Strange Creature in the Deep of the Pacific Sea

Strange Creature in the Deep of the Pacific Sea
Researchers aboard the Nautilus research vessel spotted this sea cucumber using an ROV at the Pacific Remote Islands Marine National Monument southeast of Honolulu. (Image credit: Nautilus Live / Ocean Exploration Trust)

A strange creature resembling an alien shopping bag with glowing Cheetos guts has made its way into new footage captured by a remote-controlled vehicle deep in the Pacific Ocean.

In the ocean, this strange creature – actually an unknown species of sea cucumber – was floating in the sea at a depth of about 7.221 feet (2.201 meters) in the video. This video was captured in March by an ROV exploring part of the Pacific Remote Islands Marine National Monument southeast of Honolulu.

What is ROV Camera?

Those who are looking for ROV A (Remotly Operated Vehicle) camera is any visual imaging system that can be used on underwater ROVs to provide the operator with a perception of the working environment. The depth rating of an ROV camera usually starts from 300m. Most ROVs have a front-facing main camera for vehicle control.

The ROV was floating above an uncharted seamount on Kingman Reef and Palmyra Atoll when operators spotted the creature, said Megan Cook, director of education and outreach at The Ocean Exploration Trust's Nautilus Live.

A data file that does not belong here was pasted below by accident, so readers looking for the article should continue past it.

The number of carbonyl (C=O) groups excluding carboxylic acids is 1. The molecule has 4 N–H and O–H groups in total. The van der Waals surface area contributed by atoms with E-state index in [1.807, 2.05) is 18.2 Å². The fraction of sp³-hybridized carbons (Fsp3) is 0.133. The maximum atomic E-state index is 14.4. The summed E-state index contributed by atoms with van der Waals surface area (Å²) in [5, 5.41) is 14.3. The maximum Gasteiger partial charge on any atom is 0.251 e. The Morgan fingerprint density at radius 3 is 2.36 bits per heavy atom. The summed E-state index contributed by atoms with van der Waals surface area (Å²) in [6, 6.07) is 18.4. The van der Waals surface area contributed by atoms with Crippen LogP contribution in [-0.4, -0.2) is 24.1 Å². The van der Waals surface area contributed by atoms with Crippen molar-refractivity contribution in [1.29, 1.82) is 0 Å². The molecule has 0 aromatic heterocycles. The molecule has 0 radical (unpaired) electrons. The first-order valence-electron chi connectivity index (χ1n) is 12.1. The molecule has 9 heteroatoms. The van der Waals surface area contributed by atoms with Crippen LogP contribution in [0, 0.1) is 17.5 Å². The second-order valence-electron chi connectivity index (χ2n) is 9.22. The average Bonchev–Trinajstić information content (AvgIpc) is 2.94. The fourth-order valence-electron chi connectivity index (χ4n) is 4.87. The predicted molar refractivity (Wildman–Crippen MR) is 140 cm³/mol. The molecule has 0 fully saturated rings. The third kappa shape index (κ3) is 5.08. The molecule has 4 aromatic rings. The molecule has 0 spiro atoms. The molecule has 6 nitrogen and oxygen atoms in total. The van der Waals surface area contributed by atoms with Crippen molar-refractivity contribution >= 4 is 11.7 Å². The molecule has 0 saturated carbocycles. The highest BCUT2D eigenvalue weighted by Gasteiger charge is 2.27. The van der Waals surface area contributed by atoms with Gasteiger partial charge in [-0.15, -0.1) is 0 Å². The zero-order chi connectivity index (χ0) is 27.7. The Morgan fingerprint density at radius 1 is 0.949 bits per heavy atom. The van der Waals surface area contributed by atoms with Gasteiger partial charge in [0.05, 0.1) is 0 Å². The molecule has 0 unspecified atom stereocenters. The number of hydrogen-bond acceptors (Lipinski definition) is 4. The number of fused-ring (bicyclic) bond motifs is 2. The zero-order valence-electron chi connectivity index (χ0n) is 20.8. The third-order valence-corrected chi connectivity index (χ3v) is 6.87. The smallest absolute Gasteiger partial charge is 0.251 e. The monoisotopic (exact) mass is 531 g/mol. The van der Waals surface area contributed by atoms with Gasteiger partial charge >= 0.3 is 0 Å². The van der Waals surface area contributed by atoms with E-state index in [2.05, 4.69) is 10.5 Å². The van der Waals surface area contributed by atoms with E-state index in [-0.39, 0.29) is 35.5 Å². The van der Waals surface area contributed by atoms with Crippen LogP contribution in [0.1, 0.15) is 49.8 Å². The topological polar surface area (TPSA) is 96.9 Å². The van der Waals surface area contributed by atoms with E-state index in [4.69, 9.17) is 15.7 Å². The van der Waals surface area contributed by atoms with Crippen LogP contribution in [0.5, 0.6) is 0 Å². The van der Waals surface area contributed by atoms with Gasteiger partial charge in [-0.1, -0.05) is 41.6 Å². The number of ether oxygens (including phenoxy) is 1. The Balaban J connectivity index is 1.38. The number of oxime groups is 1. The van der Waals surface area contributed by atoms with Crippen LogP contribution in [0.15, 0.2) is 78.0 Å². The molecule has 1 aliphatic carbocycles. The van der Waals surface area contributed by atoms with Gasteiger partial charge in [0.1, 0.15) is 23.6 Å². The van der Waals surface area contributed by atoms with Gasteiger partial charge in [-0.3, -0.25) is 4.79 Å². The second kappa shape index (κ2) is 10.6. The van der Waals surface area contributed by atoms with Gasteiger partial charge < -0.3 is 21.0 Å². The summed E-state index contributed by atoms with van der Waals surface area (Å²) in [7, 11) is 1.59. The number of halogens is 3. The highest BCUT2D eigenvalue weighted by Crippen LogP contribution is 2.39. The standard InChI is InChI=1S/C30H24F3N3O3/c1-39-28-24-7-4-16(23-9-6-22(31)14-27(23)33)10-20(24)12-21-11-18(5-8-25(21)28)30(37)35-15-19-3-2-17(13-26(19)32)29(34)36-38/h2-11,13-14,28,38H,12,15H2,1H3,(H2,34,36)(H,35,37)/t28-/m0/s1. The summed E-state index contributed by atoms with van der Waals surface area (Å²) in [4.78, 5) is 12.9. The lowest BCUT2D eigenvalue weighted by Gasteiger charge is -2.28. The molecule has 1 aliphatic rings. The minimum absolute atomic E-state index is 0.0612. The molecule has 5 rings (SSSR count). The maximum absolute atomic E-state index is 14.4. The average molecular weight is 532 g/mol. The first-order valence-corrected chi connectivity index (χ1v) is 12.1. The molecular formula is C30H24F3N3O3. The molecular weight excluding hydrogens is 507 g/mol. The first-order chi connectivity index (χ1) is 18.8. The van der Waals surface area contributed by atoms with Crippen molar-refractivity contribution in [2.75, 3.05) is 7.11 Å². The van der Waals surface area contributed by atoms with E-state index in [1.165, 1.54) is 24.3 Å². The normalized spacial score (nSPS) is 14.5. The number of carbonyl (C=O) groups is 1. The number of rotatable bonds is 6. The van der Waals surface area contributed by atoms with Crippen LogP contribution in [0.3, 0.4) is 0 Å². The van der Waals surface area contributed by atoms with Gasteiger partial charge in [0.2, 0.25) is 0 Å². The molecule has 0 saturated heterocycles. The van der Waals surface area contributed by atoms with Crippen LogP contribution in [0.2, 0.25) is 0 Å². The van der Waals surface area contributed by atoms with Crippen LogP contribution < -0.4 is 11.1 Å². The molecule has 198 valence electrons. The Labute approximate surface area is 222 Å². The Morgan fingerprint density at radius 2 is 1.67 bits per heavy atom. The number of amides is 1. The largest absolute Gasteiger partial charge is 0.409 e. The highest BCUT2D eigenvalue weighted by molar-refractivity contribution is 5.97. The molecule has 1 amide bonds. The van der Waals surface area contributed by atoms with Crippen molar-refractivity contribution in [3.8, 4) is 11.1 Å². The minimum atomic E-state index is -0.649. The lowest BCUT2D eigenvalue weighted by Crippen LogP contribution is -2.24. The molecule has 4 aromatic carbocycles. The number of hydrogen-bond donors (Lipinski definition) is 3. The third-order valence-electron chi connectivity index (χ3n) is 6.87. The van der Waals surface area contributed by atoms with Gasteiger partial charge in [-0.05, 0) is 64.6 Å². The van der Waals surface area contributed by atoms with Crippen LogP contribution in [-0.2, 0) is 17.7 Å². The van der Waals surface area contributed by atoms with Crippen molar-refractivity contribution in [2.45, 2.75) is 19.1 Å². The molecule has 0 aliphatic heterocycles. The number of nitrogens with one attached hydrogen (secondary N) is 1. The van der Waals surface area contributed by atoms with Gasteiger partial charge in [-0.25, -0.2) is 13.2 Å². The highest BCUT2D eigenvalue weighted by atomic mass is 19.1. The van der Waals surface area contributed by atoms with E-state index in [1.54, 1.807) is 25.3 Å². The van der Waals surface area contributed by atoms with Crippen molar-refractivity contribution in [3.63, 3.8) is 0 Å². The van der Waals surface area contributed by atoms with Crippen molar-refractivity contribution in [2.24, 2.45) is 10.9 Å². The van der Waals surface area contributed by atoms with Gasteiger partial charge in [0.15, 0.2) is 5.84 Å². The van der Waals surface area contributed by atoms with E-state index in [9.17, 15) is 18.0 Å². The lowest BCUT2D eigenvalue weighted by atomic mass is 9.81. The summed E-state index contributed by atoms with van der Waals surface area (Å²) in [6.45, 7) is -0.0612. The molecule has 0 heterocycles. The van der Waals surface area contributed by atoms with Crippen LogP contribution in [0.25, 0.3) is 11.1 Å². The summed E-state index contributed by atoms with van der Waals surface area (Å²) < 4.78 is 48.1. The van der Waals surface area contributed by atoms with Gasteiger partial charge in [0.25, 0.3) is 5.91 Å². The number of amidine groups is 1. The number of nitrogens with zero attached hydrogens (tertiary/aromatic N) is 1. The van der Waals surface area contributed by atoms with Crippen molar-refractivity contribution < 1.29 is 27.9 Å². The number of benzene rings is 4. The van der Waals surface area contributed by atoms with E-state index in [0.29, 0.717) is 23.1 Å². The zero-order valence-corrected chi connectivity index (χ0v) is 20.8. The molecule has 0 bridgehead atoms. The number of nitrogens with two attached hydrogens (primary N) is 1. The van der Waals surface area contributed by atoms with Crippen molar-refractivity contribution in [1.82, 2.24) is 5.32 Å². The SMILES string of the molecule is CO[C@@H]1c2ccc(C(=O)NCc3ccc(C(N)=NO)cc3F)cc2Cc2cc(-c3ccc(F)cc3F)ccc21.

“It's always so exciting and amazing to see these because – exactly what an incredible animal,” Cook said.

Sea cucumbers, or holothurians, are a diverse group with many species distributed throughout the central Pacific, Cook said. Associated with the crew of the research vessel E/V Nautilus ROV He said that the one identified by

Many species in the family Elpidiidae have appendages that resemble fins or sails that allow them to swim short distances. Cook said this is a useful adaptation that allows sea cucumbers to take up more space and seek new grazing spots.

These deep-sea cucumbers are scavengers that feed on marine algae, the debris of skin cells, poop and dead animal parts that glide to the ocean floor.

To eat, the animal uses its sticky tentacles (the leaf or star-shaped red fringe around its mouth) to burrow from the seafloor to pick up a mixture of sand and organic matter, and then take it to its mouth.

The bright orange gut seen inside the transparent creature – the glowing “Cheetos” – then digests the organic material and expels the inedible sand.

This turns out to be an important storage system for carbon. The ocean floor is the largest carbon sequestration system in the world; The carbon-rich organic matter is picked up by bottom dwellers such as sea cucumbers and remains in the ocean's depths for extended periods of time.

“This big scavenger/recycler on the seafloor,” Cook said of deep-sea sea cucumbers.

Some species of sea cucumbers can eject their digestive systems through their anus when startled, a method that often allows them to escape from hungry predators. (The organs will soon grow back.)

However, it's unknown if the species in the new video has that number on his arm (or anus), Cook said.

source: livescience

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